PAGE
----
The problem itself is violence, I believe, and inequity. The problem is about who it is “safe” to abuse, because they don’t count, don’t matter, don’t have a voice, vs. who holds the power. The truth is that young women do not have much power or voice. And the less economic privilege they have, the steeper the slope downwards seems to be. Powerful men (i.e. famous athletes) often abuse/rape because their power is so clearly greater than the victim’s that the victim is a safe target for their aggression. But even men with very little actual power–like those young, poor Texas rapists–tend to view young women/girls as a safe target for their own frustrations and aggressions. It’s kind of the case that no matter how low a man goes, he can always find a woman with less power than himself. I mean, statistically, disabled women get raped more than anyone. It’s not about sex. It’s about power. That may be a tired Second Wave Feminist refrain, but it’s still true.

    Zora Neale Hurston wrote that the Black woman is the “mule of the world,” and I think deconstructing that takes us much closer to why rape exists (of women of all colors) than deconstructing fashion trends does, however fucked up those fashion trends are. Actually, it is that truth that is also behind hypersexualized teen girls who participate in things like blow job clubs. Young girls subconsciously believe the surest way of attaining power is to somehow be “like men” while simultaneously courting the libido/approval of men. However you turn, is all still somehow “about” men.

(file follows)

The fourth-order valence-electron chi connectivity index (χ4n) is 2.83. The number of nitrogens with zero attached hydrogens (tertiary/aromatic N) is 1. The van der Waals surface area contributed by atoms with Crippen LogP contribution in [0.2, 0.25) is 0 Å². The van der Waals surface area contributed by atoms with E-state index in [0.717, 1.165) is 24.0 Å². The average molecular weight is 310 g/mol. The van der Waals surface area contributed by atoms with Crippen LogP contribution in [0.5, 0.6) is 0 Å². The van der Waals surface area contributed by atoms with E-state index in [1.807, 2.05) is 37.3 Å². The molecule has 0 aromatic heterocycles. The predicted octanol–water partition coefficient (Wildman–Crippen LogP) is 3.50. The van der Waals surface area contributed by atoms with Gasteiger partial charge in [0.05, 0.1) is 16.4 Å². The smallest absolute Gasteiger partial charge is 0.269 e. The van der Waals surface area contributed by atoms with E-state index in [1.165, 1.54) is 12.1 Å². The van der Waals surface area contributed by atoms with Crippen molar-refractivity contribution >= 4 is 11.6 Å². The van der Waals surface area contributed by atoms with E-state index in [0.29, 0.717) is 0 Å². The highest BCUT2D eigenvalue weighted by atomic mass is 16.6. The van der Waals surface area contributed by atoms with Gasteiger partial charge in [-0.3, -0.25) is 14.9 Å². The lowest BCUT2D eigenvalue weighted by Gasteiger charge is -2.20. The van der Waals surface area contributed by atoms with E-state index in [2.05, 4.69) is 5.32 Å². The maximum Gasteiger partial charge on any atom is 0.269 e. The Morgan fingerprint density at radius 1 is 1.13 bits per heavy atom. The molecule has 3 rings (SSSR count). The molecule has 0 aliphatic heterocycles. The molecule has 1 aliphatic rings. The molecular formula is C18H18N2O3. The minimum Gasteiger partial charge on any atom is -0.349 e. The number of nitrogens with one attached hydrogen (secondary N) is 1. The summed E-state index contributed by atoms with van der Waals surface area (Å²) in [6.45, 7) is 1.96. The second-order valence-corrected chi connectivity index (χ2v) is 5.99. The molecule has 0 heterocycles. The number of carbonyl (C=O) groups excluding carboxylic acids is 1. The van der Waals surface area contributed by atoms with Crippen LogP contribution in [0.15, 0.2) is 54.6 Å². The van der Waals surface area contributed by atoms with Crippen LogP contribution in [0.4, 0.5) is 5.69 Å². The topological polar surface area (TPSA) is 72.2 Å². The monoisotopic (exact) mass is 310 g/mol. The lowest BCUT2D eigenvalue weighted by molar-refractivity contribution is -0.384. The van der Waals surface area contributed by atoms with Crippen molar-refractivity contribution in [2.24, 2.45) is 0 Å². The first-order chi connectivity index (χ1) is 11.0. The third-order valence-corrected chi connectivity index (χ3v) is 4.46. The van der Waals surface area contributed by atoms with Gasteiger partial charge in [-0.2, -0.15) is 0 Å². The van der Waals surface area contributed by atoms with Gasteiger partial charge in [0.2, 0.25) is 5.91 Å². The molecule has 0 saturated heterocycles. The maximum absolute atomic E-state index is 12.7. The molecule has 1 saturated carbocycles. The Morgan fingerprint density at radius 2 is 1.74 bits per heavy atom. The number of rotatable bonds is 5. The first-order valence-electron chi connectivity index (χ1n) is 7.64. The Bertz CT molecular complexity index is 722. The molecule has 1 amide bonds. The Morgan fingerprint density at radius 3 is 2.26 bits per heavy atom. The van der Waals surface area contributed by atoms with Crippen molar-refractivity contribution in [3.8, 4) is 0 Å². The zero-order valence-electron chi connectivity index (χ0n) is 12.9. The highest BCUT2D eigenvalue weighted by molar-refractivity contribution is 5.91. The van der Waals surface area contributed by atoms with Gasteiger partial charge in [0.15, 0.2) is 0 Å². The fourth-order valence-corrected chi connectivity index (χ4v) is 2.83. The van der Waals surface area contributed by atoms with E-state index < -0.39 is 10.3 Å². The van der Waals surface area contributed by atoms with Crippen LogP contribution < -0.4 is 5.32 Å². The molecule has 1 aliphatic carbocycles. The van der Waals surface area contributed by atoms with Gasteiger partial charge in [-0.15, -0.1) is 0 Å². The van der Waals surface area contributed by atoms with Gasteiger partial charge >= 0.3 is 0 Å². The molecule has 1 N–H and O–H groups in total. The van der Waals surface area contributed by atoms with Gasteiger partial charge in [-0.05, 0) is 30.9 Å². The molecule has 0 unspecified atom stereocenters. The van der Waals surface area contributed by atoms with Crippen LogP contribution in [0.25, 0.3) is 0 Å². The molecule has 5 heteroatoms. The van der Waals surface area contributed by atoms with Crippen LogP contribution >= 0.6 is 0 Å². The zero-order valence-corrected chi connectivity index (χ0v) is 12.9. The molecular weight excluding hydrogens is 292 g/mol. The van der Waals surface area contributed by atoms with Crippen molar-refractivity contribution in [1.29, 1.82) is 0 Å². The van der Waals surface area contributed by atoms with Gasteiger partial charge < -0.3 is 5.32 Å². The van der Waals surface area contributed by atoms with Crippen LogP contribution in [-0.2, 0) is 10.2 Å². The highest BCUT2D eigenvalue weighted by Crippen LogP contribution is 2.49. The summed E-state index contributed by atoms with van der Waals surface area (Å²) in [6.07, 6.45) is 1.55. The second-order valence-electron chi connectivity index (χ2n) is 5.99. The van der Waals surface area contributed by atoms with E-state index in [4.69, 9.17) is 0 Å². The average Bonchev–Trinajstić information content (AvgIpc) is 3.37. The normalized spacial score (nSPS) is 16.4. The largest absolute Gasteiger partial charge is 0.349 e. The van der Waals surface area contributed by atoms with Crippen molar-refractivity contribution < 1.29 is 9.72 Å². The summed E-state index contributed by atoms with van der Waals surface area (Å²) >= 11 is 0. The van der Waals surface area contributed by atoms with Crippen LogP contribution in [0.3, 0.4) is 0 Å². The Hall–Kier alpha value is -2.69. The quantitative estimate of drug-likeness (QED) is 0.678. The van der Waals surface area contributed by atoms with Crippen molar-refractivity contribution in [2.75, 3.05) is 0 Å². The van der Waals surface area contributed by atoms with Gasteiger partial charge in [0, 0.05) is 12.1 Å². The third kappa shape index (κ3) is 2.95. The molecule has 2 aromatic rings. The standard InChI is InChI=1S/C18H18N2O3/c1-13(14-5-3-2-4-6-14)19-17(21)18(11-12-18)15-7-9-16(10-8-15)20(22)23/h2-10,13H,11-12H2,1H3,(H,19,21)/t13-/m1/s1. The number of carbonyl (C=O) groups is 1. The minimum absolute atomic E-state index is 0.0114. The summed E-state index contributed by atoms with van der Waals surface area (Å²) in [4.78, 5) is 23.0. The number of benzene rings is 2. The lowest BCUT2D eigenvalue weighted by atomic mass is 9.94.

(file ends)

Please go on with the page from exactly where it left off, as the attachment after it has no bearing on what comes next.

That Madonna-style “exploiting myself before anyone else can do it for me” aspect of female sexuality . . . it’s nothing new, but it seems to be taking some dangerous and sad turns, yes. The blow job clubs, the completely hairless vaginas, the girls having to make out with each other at parties for male approval/attention. This is a tricky issue. On the one hand, if the people in question are of the age of consent (or even if they are underage but EQUALLY underage, male and female teens experimenting with one another) I truly do not want to argue with a young woman that her sexual liberation is “fake” and that she’s actually just a victim . . . that’s so subjective, and there are young women out there who truly do enjoy a more freewheeling sexuality, just as young men have long held the privilege of doing. I am also willing to believe that there are always things about younger generations that the previous generations just may not “get,” and that we hold fast to our own ways believing they are the right ways.

    But let’s face it: are most of these girls just lying to themselves, and is it usually–way too often–just another way that females are encouraged to “please men?” I fear that’s probably true. And that terrifies me and breaks my heart.

    Thanks for commenting, Robin. I had a feeling when I posted this that it wasn’t going to be a . . . well, a “Six Question Sex Interview” kind of post, where everybody would read it gleefully, looking forward to a good time and all the funny comments, you know? It’s a heavy one. A long one. An issue that makes a lot of people, myself included, uncomfortable.